Hard Choices – Professor Ruth Chang (Oxford)
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We all face hard choices. What career should I pursue? Should I marry? Have children? How much should I give to charity? Should I give up my car and go vegan in order to help alleviate global warming? In this talk I explain what hard choices are, and what, in particular, makes them hard. It turns out that how we relate to the world in the decisions we make is fundamentally askew. By thinking about our place in the world differently, we uncover a distinctive way of thinking about our hard choices and what to do in the face of them.
Ruth Chang is Chair of Jurisprudence at the University of Oxford and a Professorial Fellow at University College Oxford, having previously been Professor of Philosophy at Rutgers University, New Brunswick, New Jersey and a law associate working on a (pro bono) death penalty case and several (non pro bono) product liability and medical malpractice cases.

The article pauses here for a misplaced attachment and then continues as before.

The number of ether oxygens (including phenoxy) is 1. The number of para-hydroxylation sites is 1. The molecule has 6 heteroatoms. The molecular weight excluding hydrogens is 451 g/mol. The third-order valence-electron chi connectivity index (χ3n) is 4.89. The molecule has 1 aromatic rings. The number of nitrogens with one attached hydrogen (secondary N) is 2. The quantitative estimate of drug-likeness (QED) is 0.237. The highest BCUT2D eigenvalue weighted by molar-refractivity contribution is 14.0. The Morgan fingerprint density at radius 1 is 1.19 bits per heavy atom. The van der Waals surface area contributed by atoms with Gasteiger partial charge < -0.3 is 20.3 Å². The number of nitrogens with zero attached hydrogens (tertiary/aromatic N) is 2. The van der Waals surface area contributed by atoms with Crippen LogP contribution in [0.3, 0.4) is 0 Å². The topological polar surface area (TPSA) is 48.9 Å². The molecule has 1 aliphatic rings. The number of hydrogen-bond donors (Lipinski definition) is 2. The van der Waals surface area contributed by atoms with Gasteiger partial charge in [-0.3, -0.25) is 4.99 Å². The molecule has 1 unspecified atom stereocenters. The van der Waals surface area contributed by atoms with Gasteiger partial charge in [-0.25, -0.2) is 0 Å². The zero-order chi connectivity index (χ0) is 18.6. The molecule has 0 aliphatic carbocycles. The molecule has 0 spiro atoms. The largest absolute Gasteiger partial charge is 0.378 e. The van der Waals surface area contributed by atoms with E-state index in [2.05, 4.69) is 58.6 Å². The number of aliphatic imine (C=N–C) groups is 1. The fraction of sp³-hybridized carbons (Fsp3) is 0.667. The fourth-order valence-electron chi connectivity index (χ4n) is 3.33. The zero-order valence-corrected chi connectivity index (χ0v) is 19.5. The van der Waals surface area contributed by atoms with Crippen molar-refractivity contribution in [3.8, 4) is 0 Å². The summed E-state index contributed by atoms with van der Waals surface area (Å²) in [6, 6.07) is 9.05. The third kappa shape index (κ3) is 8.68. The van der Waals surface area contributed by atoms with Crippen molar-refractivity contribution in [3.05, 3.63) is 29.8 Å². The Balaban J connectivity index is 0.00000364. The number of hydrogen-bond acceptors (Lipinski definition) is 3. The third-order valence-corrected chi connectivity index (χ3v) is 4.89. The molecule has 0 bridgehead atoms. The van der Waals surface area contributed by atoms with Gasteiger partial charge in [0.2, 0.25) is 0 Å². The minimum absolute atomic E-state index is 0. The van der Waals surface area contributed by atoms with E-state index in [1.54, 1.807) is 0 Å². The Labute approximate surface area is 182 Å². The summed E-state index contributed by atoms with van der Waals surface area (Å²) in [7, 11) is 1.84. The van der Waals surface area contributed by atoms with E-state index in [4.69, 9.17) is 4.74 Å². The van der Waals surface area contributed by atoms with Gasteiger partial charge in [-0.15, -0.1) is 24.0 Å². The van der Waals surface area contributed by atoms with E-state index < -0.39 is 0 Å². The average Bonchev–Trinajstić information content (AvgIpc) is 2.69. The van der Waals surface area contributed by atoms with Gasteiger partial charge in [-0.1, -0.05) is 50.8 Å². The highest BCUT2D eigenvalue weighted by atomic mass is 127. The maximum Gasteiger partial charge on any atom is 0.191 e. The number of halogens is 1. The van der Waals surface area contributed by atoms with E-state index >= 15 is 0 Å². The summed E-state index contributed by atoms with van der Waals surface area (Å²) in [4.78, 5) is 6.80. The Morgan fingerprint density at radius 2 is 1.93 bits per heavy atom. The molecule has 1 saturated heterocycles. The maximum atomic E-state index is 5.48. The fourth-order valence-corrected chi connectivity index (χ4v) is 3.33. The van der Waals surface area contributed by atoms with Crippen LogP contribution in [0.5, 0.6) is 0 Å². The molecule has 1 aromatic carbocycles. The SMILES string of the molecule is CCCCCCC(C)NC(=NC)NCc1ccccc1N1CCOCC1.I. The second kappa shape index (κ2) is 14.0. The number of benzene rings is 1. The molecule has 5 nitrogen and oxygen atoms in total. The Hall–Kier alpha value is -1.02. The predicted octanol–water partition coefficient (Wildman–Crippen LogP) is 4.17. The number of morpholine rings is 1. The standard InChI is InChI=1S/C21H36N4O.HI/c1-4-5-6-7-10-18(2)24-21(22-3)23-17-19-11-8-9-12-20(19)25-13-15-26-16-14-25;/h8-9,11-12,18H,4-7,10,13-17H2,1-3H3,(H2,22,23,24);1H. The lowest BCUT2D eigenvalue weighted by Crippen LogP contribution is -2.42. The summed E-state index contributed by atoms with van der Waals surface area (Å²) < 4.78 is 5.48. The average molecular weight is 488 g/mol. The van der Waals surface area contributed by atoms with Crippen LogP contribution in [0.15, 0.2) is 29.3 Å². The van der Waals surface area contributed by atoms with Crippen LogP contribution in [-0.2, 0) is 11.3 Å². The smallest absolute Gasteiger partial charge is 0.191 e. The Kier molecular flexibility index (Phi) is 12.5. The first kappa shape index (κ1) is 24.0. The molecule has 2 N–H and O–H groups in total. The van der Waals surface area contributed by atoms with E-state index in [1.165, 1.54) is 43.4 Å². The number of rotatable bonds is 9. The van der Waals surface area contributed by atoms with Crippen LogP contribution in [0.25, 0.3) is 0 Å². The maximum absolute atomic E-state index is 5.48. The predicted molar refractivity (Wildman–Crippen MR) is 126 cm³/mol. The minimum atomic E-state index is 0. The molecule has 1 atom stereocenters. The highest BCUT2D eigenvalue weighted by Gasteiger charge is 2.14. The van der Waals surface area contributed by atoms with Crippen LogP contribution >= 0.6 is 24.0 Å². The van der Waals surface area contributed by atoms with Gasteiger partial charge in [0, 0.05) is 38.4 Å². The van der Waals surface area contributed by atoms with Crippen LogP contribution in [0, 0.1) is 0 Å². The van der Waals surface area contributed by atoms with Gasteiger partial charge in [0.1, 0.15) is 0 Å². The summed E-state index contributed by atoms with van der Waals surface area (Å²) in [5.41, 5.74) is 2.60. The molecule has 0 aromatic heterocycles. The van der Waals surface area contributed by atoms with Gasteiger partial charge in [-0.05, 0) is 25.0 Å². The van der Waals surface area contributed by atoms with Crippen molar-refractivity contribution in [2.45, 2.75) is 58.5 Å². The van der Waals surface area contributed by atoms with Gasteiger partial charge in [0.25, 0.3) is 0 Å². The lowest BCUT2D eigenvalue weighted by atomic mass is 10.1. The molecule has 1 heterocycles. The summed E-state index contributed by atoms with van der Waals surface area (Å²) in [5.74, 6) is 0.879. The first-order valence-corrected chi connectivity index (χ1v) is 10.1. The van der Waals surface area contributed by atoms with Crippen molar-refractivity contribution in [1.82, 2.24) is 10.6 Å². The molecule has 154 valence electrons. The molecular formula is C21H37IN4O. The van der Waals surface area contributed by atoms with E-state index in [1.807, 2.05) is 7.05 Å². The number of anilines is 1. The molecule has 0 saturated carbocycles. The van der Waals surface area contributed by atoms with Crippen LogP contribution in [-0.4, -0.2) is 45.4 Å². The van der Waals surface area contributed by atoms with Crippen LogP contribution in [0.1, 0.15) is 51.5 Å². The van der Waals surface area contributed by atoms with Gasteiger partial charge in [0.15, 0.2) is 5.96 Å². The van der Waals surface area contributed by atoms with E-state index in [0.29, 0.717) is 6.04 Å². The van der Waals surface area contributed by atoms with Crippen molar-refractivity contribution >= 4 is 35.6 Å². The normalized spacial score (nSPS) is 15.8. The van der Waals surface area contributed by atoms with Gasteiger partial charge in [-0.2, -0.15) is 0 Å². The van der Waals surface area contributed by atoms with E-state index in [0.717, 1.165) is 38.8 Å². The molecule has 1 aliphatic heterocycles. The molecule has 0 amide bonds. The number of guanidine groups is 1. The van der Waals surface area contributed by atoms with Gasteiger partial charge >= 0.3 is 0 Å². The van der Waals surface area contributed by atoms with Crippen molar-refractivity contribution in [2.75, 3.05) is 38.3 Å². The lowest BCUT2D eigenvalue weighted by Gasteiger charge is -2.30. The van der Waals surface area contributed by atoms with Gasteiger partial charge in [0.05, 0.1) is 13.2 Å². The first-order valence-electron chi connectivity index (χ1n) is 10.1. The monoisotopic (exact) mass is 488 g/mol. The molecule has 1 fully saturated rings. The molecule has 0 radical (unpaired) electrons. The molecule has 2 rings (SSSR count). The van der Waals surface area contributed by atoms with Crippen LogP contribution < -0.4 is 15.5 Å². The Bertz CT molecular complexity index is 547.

Professor Chang's current academic work concerns the nature of values and reasons, decision-making and reasoning, love and commitment, and the nature of the self. Her research has appeared in the media as far afield as Taiwan and Brazil, as well as across Europe and the English-speaking world. She has worked with a variety of industries, including video gaming, pharmaceuticals, head-hunting, banking and finance, and a variety of institutions, including the U.S. Navy, the CIA, National Geographic, and the World Bank.